end of the cycle. Lehman does not provide disclosure about its valuation, though most of the
comparable company trading prices have fallen 20-30% since the deal was announced. The
high leverage in the privatized Archstone-Smith would suggest the need for a multibillion
dollar write-down.

        Lehman has additional large exposures to Alt-A mortgages, CMBS and below
investment grade corporate debt. Our analysis of market transactions and how debt indices
performed in the February quarter would suggest Lehman could have taken many billions
more in write-downs than it did. Lehman has large exposure to commercial real estate.
Lehman has potential legal liability for selling auction rate securities to risk averse investors
as near cash equivalents. Lehman does not provide enough transparency for us to even
hazard a guess as to how they have accounted for these items. Lehman responds to requests
for improved transparency begrudgingly. I suspect that greater transparency on these
valuations would not inspire market confidence.

        Instead of addressing questions about its accounting and valuations, Lehman wants to
shift the debate to where it is on stronger ground. It wants the market to focus on its liquidity.
However, in my opinion the proper debate should be about the asset values, future earning
capabilities and capital sufficiency.

         Last week Lehman raised $4 billion of new capital from investors thereby spreading
the eventual problems over a larger capital pool. Given the crisis, the regulators seem willing
to turn a blind-eye toward efforts to raise capital before recognizing large losses – this holds
for a number of other troubled financial institutions. The problem with 44 times leverage is
that if your assets fall by only a percent, you lose almost half the equity. Suddenly, 44 times
leverage becomes 80 times leverage and confidence is lost. It is more practical to raise the
new equity before showing the loss. Hopefully, the new investors understand what they are
buying into, even though there probably isn’t much discussion of this dynamic in the offering
memos. Some of the Sovereign Wealth Funds that made these types of investment last year
have come to regret them.

        Lehman wants to concentrate on long investors. Lehman went to great lengths to tell
the market that it sold all of its recent convert issue to long-only investors. Putting aside the
fact that some of the clearing firms have told us that this wasn’t entirely true, companies that
fight short sellers in this manner have poor records. The same goes for companies that
publicly ask the SEC to investigate short selling, as Lehman has done. There is good
academic research to support my view on this point.

        As I have studied Lehman for each of the last three quarters, I have seen the company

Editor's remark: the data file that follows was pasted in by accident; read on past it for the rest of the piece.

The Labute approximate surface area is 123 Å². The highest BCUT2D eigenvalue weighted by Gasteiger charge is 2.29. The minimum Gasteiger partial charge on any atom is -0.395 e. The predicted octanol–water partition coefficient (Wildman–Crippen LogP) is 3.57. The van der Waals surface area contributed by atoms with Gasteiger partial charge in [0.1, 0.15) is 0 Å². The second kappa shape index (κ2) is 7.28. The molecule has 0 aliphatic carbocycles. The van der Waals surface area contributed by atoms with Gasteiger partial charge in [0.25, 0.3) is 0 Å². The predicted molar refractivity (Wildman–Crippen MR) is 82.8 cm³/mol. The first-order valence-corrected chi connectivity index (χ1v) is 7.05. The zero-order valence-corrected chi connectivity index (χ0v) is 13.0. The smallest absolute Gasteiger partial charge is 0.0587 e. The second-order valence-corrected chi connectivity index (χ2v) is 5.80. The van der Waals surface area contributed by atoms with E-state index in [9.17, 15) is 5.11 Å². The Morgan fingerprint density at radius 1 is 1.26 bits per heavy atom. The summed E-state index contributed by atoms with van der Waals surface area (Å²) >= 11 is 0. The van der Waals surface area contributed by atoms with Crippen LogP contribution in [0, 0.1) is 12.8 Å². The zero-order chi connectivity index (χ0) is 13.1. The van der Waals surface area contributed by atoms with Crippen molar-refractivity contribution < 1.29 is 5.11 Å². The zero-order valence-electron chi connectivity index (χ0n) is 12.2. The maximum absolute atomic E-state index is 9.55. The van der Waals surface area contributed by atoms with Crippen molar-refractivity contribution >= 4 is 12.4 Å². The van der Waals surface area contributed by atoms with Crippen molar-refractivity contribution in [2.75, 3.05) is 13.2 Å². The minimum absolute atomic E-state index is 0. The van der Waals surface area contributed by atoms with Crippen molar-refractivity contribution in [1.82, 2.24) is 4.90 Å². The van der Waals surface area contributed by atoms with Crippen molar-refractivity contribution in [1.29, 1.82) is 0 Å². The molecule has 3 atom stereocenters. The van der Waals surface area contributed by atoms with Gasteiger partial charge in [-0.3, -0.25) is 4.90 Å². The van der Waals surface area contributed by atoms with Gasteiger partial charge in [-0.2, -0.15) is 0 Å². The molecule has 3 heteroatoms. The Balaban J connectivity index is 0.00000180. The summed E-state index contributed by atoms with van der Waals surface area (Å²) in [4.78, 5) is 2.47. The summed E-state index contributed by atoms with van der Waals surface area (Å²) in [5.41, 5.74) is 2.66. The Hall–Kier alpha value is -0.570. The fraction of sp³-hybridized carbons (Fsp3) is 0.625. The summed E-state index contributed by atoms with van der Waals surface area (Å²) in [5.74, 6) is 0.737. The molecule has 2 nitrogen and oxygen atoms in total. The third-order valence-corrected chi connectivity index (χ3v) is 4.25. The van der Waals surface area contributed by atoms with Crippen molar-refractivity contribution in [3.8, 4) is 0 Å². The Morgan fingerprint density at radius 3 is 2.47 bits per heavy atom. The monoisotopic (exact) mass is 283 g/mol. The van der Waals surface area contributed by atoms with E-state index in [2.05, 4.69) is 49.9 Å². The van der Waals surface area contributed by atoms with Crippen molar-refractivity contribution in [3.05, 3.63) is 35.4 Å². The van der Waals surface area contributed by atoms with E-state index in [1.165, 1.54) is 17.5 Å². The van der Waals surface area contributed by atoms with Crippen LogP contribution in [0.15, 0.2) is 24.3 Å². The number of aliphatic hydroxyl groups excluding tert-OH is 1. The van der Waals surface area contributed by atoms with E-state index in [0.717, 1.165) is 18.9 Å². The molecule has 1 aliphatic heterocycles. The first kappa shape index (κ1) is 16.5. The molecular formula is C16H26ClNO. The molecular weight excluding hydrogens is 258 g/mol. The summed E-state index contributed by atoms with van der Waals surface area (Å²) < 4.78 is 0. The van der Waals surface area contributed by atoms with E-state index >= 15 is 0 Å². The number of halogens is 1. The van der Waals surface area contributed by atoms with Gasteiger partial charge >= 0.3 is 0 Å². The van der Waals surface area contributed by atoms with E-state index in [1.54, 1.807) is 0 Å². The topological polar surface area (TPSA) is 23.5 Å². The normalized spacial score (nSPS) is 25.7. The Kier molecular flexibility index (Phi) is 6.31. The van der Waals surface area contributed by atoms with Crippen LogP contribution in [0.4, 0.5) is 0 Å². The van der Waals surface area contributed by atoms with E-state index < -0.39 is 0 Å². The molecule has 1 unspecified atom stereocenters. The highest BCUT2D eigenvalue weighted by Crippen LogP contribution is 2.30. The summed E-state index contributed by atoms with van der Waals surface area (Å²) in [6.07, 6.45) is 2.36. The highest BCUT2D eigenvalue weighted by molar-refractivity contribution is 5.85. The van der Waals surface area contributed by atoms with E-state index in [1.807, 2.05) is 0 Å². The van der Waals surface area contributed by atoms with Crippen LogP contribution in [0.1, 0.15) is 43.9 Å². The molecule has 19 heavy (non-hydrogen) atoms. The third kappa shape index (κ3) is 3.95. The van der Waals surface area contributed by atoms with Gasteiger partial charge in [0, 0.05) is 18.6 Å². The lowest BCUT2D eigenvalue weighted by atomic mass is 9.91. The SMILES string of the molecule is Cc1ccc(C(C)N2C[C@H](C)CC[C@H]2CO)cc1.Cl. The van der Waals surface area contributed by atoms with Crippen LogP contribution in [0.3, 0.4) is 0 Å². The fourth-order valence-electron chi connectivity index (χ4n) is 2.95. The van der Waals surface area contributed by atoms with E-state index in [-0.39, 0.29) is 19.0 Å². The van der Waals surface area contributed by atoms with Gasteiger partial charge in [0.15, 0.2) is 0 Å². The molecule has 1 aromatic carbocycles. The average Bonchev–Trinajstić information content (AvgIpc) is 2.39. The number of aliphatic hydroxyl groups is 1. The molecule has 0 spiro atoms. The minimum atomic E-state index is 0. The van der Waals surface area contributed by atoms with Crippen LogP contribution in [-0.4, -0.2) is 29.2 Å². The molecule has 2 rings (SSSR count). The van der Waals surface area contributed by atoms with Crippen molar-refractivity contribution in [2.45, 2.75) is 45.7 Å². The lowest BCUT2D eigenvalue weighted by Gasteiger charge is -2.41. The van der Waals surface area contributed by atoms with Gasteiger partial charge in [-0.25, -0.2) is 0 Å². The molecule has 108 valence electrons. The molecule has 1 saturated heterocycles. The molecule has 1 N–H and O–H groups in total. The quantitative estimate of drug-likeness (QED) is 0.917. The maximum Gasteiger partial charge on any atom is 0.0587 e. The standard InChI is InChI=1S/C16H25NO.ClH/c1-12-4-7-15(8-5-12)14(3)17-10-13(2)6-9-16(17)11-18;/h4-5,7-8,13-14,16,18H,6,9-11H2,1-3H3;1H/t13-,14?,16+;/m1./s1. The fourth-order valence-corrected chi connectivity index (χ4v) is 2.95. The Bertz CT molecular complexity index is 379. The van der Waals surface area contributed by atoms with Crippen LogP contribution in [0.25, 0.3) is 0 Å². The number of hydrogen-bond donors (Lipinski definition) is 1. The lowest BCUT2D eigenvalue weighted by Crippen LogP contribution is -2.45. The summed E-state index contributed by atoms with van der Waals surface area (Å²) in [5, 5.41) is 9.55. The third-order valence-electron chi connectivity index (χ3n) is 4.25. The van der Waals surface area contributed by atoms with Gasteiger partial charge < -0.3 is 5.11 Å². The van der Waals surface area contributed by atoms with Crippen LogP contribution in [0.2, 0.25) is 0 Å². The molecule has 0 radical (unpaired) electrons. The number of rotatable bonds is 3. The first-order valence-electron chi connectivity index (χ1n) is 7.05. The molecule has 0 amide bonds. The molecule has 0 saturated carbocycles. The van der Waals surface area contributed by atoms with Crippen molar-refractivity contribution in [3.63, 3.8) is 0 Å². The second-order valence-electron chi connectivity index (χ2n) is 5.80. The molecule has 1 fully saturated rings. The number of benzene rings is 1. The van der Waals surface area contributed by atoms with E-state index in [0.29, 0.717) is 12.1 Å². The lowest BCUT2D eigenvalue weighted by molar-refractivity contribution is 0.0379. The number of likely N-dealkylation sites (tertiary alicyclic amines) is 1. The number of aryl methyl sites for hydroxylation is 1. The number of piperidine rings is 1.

take smaller write-downs than one might expect. Each time, Lehman reported a modest profit
and slightly exceeded analyst estimates that each time had been reduced just before the public
announcement of the results. That Lehman has not reported a loss smells of performance

       Given that Lehman hasn’t reported a loss to date, there is little reason to expect that it
will any time soon. Even so, I believe that the outlook for Lehman’s stock is dim. Any
deferred losses will likely create an earnings headwind going forward. As a result, in any
forthcoming recovery, Lehman might under-earn compared to peers that have been more
aggressive in recognizing losses.

        Further, I do expect the authorities to require the broker-dealers to de-lever. In my
judgment a back-of-the-envelope calculation of prudent reform would require 50-100%
capital for no ready market investments, 8-12% capital for what the investment banks call
“net assets,” 2% capital for the other assets on the balance sheet and an additional charge that
I don’t know how to quantify for derivative exposures and contingent commitments. Only
tangible equity, not subordinated debt should count as capital. On that basis, assuming that
Level 3 assets are a good proxy for no ready market investments, assigning no charge for the
derivative exposure or contingent commitments, and assuming its asset valuations are fairly
stated, based on the November balance sheet, Lehman would need $55-$89 billion of tangible
equity, which would be a 3-5 fold increase.

       So what do I expect to happen? I just finished a book on Allied Capital and the lack
of proper and effective regulatory oversight. Based on my book and the current regulatory
environment, the pessimistic side of me says that regulators will probably decide to send me a
subpoena and send Lehman a Coke.


To top